In northern Canada, Indian land is now the home to the largest industrial project in the world: the exploitation of the Alberta tar sands, potentially, the third largest source of new oil for the world. Multinationals are now producing nearly two million barrels a day and an expected five million by 2030 but the ecological cost of extraction is so prohibitive that opponents are on the rise.
The production of a barrel of crude from the tar sands is ten times more energy intensive than a conventional barrel. The pollution from this extraction threatens major climate agreements around the planet. Not surprisingly, Prime Minister Harper pulled Canada out of the Kyoto Protocol claiming that it would cost the country nearly $14 billion to remain a part of the protocol.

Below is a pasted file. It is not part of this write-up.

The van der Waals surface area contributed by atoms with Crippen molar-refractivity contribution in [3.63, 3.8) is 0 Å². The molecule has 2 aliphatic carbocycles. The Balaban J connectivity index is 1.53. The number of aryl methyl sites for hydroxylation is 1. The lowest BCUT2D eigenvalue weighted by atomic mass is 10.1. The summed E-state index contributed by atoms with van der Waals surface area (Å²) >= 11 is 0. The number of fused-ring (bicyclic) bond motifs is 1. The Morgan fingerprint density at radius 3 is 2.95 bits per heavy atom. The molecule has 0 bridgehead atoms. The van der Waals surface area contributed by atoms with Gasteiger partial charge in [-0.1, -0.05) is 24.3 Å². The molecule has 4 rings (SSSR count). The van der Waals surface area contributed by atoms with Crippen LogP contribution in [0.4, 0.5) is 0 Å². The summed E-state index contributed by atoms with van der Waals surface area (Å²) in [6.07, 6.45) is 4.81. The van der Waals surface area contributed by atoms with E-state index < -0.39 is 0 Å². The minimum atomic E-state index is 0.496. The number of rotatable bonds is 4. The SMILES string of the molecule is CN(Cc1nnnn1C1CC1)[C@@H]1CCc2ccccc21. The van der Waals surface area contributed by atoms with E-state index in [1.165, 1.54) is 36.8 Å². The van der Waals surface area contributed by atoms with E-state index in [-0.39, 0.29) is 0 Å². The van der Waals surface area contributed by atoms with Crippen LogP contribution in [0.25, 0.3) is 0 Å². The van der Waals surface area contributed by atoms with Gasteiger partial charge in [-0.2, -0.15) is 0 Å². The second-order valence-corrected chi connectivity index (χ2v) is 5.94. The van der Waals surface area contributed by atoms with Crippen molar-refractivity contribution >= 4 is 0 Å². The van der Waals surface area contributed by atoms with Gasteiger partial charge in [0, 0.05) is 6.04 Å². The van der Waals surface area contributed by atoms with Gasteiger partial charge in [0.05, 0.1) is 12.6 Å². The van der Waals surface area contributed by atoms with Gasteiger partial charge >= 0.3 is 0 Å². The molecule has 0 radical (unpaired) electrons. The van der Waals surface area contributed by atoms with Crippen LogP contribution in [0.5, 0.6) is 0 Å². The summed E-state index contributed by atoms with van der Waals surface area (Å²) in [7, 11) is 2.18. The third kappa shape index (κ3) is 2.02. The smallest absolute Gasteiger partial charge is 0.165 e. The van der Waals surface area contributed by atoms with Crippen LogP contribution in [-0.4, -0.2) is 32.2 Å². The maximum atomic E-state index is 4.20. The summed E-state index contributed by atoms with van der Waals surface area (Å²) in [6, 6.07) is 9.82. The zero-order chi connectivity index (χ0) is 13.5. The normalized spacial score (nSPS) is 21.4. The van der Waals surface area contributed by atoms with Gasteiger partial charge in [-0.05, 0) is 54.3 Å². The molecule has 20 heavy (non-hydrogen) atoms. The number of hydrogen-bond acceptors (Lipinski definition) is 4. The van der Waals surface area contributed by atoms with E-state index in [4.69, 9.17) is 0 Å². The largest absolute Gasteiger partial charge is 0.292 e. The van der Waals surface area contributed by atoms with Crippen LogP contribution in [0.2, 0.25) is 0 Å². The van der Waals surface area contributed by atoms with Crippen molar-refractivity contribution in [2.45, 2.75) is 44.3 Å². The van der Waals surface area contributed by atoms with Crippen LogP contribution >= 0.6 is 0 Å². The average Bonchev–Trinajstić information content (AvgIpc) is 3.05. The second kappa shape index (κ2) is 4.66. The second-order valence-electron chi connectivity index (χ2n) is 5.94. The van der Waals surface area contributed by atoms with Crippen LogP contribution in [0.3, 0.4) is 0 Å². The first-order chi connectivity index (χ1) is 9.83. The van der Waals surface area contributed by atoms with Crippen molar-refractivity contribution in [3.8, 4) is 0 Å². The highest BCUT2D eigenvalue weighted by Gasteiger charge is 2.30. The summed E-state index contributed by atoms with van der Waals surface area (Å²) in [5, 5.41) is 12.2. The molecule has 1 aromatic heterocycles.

In the heart of the boreal forest, the Indians find their land ransacked by the oil industry. Those living near the region fear potential health problems and are concerned about the effects the oil sands development will have on their culture and life style.
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